One of my most startling early childhood memories is of finding one of my father’s painstakingly composed family photographs pierced by my mother. She cut holes in them so as to completely obliterate her own face while not harming the image of my sister and myself beside her. Even as a child I was aware that this act was quite significant - but what it signified was beyond my ability to decipher. As an adult I continue to be disturbed by these artifacts, which not only encompass the photographer’s hand but also the subject’s fingerprints. Even though her incisions have a violent quality to them, as an image-maker I am aesthetically drawn by the physical mark, its presence and its careful placement. These marred artifacts have formed a reference point for my new body of work, Kitchen Gods, but they do not limit the form my own work takes. I am fascinated by how my mother’s physical mark complicates the read of an otherwise mundane family photographs. In this body of work like my mother, I alter the family photographs to modify the stories they tell.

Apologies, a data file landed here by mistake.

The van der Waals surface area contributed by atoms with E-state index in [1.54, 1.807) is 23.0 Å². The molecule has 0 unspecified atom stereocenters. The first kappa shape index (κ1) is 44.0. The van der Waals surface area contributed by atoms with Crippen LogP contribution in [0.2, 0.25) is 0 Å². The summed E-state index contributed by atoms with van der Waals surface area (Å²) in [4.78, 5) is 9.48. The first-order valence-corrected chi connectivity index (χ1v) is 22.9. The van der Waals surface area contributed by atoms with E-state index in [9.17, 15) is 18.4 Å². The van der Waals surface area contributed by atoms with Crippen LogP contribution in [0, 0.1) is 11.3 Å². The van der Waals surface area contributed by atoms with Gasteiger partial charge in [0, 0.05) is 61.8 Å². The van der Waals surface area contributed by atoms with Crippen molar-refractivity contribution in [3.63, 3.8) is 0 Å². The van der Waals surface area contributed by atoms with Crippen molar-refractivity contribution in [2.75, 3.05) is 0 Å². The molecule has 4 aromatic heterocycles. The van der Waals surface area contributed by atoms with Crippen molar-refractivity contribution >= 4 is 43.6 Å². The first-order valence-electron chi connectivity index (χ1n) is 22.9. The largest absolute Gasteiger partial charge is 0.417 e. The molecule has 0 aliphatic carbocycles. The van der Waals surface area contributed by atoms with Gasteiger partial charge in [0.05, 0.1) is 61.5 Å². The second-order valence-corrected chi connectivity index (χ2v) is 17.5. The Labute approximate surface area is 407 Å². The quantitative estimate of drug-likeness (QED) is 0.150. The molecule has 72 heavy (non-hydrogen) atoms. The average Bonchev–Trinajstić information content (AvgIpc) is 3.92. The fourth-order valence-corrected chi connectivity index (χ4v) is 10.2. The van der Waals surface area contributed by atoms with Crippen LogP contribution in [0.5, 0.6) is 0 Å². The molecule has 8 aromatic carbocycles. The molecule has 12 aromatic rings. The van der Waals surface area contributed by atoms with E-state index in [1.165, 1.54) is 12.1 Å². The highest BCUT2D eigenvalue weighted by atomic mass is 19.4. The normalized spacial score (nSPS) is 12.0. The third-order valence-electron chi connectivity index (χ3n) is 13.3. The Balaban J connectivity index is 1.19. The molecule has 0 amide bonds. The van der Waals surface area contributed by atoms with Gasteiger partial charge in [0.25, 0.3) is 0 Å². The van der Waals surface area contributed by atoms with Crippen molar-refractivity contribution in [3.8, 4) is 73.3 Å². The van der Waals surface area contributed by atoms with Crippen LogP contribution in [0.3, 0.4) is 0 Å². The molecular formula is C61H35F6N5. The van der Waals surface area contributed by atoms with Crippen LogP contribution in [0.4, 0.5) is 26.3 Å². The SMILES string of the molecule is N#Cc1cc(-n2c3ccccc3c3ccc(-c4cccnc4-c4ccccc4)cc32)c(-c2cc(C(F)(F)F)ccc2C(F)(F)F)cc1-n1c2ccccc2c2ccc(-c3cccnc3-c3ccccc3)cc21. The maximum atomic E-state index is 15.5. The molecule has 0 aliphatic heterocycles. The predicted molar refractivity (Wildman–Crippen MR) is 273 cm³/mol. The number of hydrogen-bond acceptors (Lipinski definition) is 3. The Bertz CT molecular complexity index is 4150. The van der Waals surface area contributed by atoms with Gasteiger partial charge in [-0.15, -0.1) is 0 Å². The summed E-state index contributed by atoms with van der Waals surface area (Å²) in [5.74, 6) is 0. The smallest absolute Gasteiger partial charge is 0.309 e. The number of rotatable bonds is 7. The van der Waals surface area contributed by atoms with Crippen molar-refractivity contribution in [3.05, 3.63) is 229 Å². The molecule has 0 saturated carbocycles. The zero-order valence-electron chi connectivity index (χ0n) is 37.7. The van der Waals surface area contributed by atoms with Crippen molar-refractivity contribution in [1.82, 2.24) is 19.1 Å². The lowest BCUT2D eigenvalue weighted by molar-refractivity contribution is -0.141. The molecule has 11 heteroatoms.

www.priyakambli.com

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TALK | Global Photography Now: The Indian Sub-Continent @ Tate

TALK | Global Photography Now: The Indian Sub-Continent @ Tate | Indian Photographies | Scoop.it

"Internationally acclaimed artists Shezad Dawood, Hasan Elahi, Ram Rahman and the Raqs Media Collective discuss the impact of speed, technology, mass media and economic power on their photographic practice, and the reality of residing within one of the world’s fastest expanding economies. The session is chaired by critic and curator Gayatri Sinha. Part of Global Photography Now."